On the demand side, end consumers need to be billed fairly, consistently, and in a manner that is regionally suitable. For example, energy consumers in Haiti cannot receive paper bills for electricity when there is no postal service. Many customers prefer to prepay for their electricity to manage cash; a low-cost, pay-as-you-go smart meter could greatly benefit these communities. Meters such as this could help utilities as well. Many electricity providers operate in deep debt, requiring heavy subsidies to offer any level of service. These companies must be better equipped to reduce their operating costs. Investing in smart meters could dramatically reduce nontechnical losses (theft, unbilled connections, etc.), greatly improving the economics of these enterprises. Cash positive utilities are more likely to extend the grid to new customers and invest in improved technology.

How to integrate renewable resources with conventional power resources is an increasingly common challenge throughout the world. Photo courtesy of Bryan Willson.

Beyond technical improvements, access to capital needs to improve across the energy sector in developing markets.  Start-up companies – critical testing grounds for technologies and business models – face a dearth of early-stage investors.  The Monitor Group reports that only 7% of venture funds in Africa offer early-stage capital and while multilateral institutions and philanthropies have begun to increase their focus on early-stage finance, it remains an underserved investment segment [6]. Early stage innovators desperately need access to seed capital and technical resources to de-risk their technology and reach scale. This is precisely why we established a new energy-access venture development firm, Factor(E) Ventures.  At the other end of the spectrum, many utilities in the developing world face drastic increases in demand, but do not have access to affordable capital that is required for large-scale infrastructure investments.  This has a variety of consequences, from rolling blackouts to incremental increases of diesel capacity as a stopgap measure.

Finally, government policy can be a critical enabler or obstacle to connectivity.  India is a prominent example of both: programs to subsidize capital costs for rural electrification projects has helped electrify hundreds of thousands of villages, but complicated and slow approvals processes limit the programs’ potential. Furthermore, over-emphasis on capital subsidies offers little incentive to maintain long term, sustainable grid performance, contributing to a landscape littered with defunct microgrids [7]. There is evidence that the diesel subsidy recently introduced in India spurred dramatic spikes in air pollution, causing New Delhi to surpass Beijing in that dire category. Government leaders need to recognize that all energy is not created equal and produce policies that promote clean, sustainable energy services moving forward to ensure that overall living conditions are actually being improved.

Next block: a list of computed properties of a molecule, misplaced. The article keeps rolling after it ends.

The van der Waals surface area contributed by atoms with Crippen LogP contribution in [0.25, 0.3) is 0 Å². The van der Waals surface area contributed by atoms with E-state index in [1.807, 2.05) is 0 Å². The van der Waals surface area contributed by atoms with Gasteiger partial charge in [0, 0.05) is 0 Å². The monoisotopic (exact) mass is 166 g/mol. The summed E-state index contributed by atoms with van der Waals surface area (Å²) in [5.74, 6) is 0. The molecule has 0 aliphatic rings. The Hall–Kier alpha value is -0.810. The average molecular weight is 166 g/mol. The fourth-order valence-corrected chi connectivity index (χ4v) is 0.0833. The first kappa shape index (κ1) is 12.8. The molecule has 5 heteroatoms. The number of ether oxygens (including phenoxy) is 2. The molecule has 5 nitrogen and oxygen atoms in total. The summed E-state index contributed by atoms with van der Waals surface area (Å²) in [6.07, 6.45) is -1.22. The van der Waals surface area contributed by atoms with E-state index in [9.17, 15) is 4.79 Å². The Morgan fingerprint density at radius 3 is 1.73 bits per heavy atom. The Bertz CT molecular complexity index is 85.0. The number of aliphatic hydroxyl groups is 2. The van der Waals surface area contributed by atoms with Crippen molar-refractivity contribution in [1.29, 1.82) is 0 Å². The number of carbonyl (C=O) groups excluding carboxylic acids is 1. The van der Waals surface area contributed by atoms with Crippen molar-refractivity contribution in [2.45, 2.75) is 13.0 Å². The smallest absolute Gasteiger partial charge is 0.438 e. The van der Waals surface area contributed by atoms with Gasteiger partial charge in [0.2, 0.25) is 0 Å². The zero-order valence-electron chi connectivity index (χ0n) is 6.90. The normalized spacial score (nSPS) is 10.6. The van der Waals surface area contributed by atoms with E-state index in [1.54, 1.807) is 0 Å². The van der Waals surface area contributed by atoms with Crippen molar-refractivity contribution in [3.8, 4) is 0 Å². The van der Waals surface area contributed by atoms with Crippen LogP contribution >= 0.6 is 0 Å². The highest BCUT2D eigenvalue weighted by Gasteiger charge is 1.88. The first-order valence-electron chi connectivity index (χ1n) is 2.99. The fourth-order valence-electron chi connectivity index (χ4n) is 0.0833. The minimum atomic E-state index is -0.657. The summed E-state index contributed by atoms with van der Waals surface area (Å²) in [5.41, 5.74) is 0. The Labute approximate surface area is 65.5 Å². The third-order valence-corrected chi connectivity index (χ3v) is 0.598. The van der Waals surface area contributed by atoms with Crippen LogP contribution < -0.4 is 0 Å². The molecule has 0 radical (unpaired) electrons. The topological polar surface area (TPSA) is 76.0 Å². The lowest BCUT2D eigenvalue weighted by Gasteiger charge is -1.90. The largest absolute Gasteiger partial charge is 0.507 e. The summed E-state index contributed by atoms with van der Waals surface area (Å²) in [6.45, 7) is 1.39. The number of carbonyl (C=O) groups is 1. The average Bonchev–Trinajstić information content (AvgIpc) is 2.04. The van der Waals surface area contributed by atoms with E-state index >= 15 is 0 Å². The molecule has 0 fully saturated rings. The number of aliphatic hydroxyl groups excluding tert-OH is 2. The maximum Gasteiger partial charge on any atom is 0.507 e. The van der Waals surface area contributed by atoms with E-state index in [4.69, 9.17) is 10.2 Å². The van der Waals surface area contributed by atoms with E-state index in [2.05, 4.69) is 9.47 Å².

Up for the Challenge

Significant improvements must and will be made in the technology, investment, and regulatory arenas to empower the world’s poor and facilitate sustainable development.  Every day at Factor(E), we partner with people around the world who are working hard to replace these barriers with innovations.  There is no all-encompassing solution, but there are plenty of reasons to be optimistic looking forward.


1. Gaye, A. “Access to energy and human development.” Human Development Report – 2008 (2007).

2. Szabó, S., et al. “Sustainable energy planning: Leapfrogging the energy poverty gap in Africa.” Renewable and Sustainable Energy Reviews 28 (2013): 500-509.

3. Hatziargyriou, N., et al. “Microgrids–large scale integration of microgeneration to low voltage grids.” CIGRE C6-309 (2006).

4. Noorden, R. “The Rechargeable Revolution: A Better Battery.” Nature. 5 Mar. 2014.

5. Schulze, L. “The three billion new middle-class opportunity: The successes and technical challenges of mobile financial services in emerging markets.” Journal of Payments Strategy & Systems 8.3 (2014): 235-245.

6. Koh, H, et al. “From Blueprint to Scale: The Case for Philanthropy in Impact Investing.” Rep. Monitor Group, 2012.

7. Aggarwal, V., et al., “Rural Energy Alternatives in India Report” Princeton University. 2014.

Factor(E) is a venture development firm committed to improving lives in the developing world through increased access to sustainable energy, by supporting early-stage entrepreneurs through a unique blend of risk capital and world-class technical resources.  As Chief Technology Officer at Factor(E) Ventures, Dr. Jason Prapas (Ph.D. Mechanical Engineering, Colorado State University) leverages his work experiences with biofuel algae and biomass cookstoves to identify and build an understanding of technological solutions to energy access problems. In his role as the Business Director, Nick Peters (B.S. International Economics and Environmental Science, UCLA) applied his background in finance, consulting and philanthropy towards sourcing investment opportunities and helping entrepreneurs build successful businesses around innovative technologies. 

Cover image "Ouagadougou shop" by Martin Wegmann, licensed under CC BY-SA 3.0.